Unfortunately mining your network, especially for younger founders that don’t have much of a network yet, doesn’t typically get you very far. So, next write down a list of about 15-20 companies that are ideally later stage successful startups, that operate with relatively similar business models to yours. These companies should have potential candidates that have experienced the challenges and opportunities that are relevant to you. Crawl through the list of employees at these companies that are listed on LinkedIn and look through their current job descriptions for skills that overlap with what you’re looking for. Look for employees that have been there for at least a few years, so they are more likely to consider a new job, and more on the junior side, meaning that they haven’t had more than 1-2 jobs so far. You can also use LinkedIn to gauge upward trajectory. Have they jumped from one relatively similar role to another, or have they been climbing and showing progression. You want to find the latter.
At startups it is typically quite difficult to recruit more senior people to your team early on, since as someone progresses through their career, there is more data on how they perform and the market is able to price that in at a higher price than a startup can typically afford. You have to find people earlier on in their career and take a bet on their potential. By default, since you are taking a bet, you shouldn’t expect this hiring process to have zero defects. If you are having zero defects, then you are not taking on enough risk in the potential upside of candidates you are going after.
This goes back to the framework we discussed in essay 2. Early on, a startup has effectively no value, so every role needs to be a value-creating role, so you’re looking for risky high upside candidates. As a reminder, value-creating roles tend to be marketing, product, engineering, sales, where you are trying to create something from scratch. Versus finance and legal are typically value-protecting. As you mature, your startup has value, and so there will be certain roles that will protect that value, and that’s where you should be optimizing your talent search process towards low-risk candidates that have done this job before.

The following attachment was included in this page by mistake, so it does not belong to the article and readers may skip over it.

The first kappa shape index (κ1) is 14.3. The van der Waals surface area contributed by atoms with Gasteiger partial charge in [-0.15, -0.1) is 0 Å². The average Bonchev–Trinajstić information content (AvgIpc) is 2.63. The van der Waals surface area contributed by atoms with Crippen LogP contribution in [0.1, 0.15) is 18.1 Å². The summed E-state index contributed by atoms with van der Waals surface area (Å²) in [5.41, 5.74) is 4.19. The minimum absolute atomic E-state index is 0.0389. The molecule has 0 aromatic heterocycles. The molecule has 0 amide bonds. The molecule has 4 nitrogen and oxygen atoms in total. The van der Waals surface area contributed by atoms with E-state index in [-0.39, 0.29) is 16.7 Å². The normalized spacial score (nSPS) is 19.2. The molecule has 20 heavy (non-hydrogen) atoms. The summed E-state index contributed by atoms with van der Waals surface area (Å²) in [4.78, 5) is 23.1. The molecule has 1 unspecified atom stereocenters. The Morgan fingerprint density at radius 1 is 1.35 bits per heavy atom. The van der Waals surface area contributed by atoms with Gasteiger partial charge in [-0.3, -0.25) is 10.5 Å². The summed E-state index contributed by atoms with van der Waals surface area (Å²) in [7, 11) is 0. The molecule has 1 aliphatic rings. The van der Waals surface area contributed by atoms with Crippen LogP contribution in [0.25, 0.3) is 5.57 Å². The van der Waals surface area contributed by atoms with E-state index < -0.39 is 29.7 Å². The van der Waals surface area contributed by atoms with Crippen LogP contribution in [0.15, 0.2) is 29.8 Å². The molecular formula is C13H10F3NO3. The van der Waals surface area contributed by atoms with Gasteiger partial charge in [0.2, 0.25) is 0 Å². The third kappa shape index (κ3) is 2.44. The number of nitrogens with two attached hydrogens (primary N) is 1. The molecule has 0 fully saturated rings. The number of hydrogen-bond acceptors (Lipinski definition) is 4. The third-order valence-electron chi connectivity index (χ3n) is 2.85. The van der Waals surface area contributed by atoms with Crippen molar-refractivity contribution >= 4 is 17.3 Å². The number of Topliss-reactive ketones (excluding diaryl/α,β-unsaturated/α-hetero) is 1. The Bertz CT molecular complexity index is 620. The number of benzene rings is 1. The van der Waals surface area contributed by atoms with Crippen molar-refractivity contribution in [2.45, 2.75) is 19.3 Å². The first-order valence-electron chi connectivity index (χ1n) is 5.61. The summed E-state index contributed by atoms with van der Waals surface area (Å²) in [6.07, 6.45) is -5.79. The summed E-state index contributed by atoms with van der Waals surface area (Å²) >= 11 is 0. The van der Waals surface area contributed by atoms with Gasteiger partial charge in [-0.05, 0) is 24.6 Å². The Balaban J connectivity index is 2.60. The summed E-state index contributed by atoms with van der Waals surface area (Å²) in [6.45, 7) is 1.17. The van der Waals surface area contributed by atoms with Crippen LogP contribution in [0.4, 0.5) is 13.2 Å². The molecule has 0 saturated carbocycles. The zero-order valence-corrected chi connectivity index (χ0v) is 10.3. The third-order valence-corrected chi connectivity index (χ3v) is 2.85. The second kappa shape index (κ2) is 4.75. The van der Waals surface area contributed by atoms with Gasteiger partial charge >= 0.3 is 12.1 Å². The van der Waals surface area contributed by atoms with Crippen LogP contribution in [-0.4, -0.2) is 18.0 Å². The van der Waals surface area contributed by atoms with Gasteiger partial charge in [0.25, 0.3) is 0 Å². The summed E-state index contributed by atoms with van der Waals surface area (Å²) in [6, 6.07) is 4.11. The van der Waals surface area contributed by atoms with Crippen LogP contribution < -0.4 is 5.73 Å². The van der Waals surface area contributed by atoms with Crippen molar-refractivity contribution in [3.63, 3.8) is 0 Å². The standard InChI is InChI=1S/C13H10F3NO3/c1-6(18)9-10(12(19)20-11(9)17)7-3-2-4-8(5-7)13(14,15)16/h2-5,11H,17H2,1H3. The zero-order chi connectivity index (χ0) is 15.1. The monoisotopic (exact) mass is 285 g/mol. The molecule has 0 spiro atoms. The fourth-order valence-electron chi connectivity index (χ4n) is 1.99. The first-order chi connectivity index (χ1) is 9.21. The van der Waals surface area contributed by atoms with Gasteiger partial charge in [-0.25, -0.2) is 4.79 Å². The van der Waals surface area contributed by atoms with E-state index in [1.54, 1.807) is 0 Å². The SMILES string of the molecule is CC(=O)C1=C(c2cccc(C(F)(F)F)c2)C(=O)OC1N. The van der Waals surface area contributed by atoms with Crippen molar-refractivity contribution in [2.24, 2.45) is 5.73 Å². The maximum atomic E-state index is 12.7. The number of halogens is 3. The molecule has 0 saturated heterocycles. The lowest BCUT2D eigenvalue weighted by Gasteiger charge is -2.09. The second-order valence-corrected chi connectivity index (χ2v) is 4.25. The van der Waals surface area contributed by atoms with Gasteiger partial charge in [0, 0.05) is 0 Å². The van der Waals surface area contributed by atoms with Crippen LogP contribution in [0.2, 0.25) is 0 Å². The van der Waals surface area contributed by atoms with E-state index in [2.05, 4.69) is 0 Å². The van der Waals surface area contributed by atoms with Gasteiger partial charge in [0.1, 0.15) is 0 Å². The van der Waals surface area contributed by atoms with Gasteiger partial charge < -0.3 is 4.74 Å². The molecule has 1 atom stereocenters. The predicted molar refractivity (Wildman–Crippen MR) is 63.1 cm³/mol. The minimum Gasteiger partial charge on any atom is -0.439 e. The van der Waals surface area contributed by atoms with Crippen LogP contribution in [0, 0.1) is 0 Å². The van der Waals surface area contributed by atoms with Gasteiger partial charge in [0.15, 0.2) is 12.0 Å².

If you’ve never built a team before, going from a job description to having someone you’re excited about joining your company can be quite a daunting step.
Allocating resources correctly during hiring is the first mistake almost every founder makes. If you bring in every engineer who reaches out to you for a 4-hour on-site but only ended up hiring 10% of them, your engineers will quickly get frustrated. For example, I had a founder that would cold message candidates on LinkedIn, then do a 30-minute phone screen, and then go straight to 5 hours of on-site interviews. Within a few weeks of this running this process, his other co-founders were incredibly annoyed because they were losing a day a week to interviews with candidates who clearly weren’t a good fit.
You want to ratchet up the amount of time and resources you dedicate based on the likelihood of you thinking it’s a fit, and the candidate’s enthusiasm for joining. The typical process I recommend is, cold email/LinkedIn DM → 30 min phone screen → 1 hr long in-person coffee → 4 hr long on-site interviews. At each step you should be re-assessing both your and the candidate’s enthusiasm.
Another way to pre-screen outside of a phone or coffee chat is to have candidates do some actual work on a small project. You can get a sense for the quality of work they can do ahead of bringing them in to meet your team, and it also lets you gauge whether the candidate has real interest. Extending this analogy, many founders will do a paid 3 day to 2 week trial period and have the candidate actually working from the office before pulling the trigger on making a candidate a full-time offer. Especially if you haven’t hired before it can be incredibly difficult to gauge whether you’re making the right call, and a trial period lets you get far more information before pulling the trigger.
Now, how do you assess whether someone is highly talented from little data? When I dropped out of MIT to found my company, I had basically only spent time with software engineers and designers. After I closed my first few deals myself, I looked to bring on my first salesperson. But having never spent any time with salespeople, I had no idea how to have a taste for who was a C- versus an A+. One of the best ways to start to build a taste is to go spend time with people later in their career that are A+ in the field you are looking to hire for, even if you can’t recruit them. This is where your investors can be incredibly helpful. Typically they will have a handful of people in their network that are A+ in this field. Ask to buy these people coffee to learn about how they do their job, and how did they learn to become A+, what were things they did earlier in their career to get to where they are today? Now that you know what great looks like later in a career, you can look for sparks of potential performance that remind you of some of the folks you have met.
Another signal you should be looking for is whether this person has an appetite for risk, and taking big swings. There’s a reason that anyone who went through the Google APM program post 2008 has never been the founder of a billion-dollar company. Going through that program is the least risk-taking move one can take early on in your career. It’s mostly because there is absolutely no variability in the outcome of the program. Whether you work 100 hours a week and push out amazing features, or sit at your desk twiddling your thumbs for 2 years, you’ll end up in the exact same place. You can look for an appetite for risk in areas outside of work as well, while it’s not a perfect indicator, there’s definitely a strong correlation between people that can stomach extreme outdoor sports and that can stomach the risk of an early stage startup. If, on the other hand, the potential candidate has followed a very traditional path, with each step of their life and career looking like they are following a predefined path and their goal is to steadily climb up a ladder, then they will almost certainly be a disastrous hire for you to bring on.